cw: sexual assault, transphobia, abuse
I had a productive day today. Productive by “lockdown coronavirus standards” rather than normal ones, but productive all the same.
I’m typing this on the evening of March 24th, and I’m still employed. I have a finite amount of work to do, which I’m on top of. I made a big dent today into the project I have three days to finish, and once that’s done I have no expectation of any more work until the city and the world is reborn. Uh oh.
I did my work, briefly went outside TWICE (which isn’t illegal here like in the UK, though both times I wore a mask because I’m not a dick) and though I didn’t bake any bread, I did think about making a shopping list and also had some sex (I live with my lover (and our dog) so it’s not breaking any social distancing rules). I wouldn’t ordinarily type about actual sex on here because it’s crass, but I’ve been incredibly anxious for the last week or so and was becoming near demi-vierge with the combination of COVID fears and the promised diminishment of libido that these new, stronger, drugs I’m on caused, so, yeah, it’s productivity of a libidinal sort.
The UK is now on a very tight lockdown, much tighter than here.
Canada still hasn’t made any formal promises to pay non-laid off staff wages (so, alas, soon I must inevitably be laid off) and there is also no legislation about rent freezes. If the latter happens but the first doesn’t, I’ll be fine (because I’ve spent the last six months working almost constantly with the intention of paying off my debts) and if the former happens I’ll be golden even if the latter doesn’t, but if neither happen then I’ll be in a pickle in two or three months’ time because, as I’m on a “working holiday” visa here, I’m pretty certain I’m ineligible for any state unemployment insurance. This is fair enough, I suppose, as a native of a country OBSESSED with the fiction of “benefits tourism”: as an Englishman, I karmically deserve to lose out while there’s a pandemic on.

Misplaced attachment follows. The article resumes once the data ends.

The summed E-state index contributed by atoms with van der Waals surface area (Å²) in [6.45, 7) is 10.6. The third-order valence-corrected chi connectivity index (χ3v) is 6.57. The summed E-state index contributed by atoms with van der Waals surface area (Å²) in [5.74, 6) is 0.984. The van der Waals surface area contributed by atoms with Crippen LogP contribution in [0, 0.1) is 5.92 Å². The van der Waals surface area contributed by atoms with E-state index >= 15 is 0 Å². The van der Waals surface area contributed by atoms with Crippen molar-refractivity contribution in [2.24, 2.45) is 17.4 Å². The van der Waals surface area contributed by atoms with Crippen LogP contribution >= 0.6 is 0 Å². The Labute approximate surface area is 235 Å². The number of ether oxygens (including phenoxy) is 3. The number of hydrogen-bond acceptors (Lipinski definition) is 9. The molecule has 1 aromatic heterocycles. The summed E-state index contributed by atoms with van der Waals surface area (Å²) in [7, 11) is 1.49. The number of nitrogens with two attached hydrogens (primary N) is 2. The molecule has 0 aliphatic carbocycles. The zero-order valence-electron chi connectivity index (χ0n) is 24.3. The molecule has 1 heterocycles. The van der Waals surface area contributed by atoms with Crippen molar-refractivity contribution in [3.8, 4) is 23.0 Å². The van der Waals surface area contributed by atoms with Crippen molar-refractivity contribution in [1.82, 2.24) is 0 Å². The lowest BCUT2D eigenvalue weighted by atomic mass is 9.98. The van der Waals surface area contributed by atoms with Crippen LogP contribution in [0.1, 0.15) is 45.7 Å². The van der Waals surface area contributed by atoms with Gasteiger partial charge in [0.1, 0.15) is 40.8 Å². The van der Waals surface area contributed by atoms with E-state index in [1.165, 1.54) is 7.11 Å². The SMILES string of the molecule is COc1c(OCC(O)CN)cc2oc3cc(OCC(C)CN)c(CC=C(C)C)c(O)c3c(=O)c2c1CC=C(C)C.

Anyway, my partner’s (my lover’s) family live close by, so we’ll be fine; just as I was technically homeless in the Autumn of 2017, if I’m technically homeless again now I will again be shielded by class privilege from destitution, even if I’m not personally shielded by assets or affluence.
In short, I’m worried, but nowhere near scared.
I picked up The Triple Echo because it was short.
At this stage, I can’t remember if it was a novel I found in the street or if I paid for it at a little secondhand bookshop somewhere, but either way I had no idea of its contents. I think I maybe confused H. E. Bates with L. P. Hartley, or I didn’t even think of it enough to do so until I found myself looking at it on my shelf a few days ago, questioning why I ever acquired it.
I knew nothing about The Triple Echo entering in, and all I learned from the author bio on the first page was that H. E. Bates wrote the novel The Darling Buds of May. This didn’t offer any help: I knew there was a 1980s TV show starring Catherine Zeta-Jones based on it, but I had no idea if it was a tense, fraught drama or a frothy comedy. I still have no idea, but it doesn’t matter, because this little novel was astoundingly – and yes, I was near-literally astounded – wonderful.
The Triple Echo is a short 1970 novel (maybe so short it’s technically a novelette) by English career novelist H. E. Bates. It was was made into a 1972 film starring Oliver Reed and Glenda Jackson, both of whom are in Ken Russell’s wonderful 1969 adaptation of Women In Love. (I have only watched Women In Love once and it was well over a decade ago during a wonderful weekend away in York during my first year of university, and maybe the wonderful context made it seem better than it was.)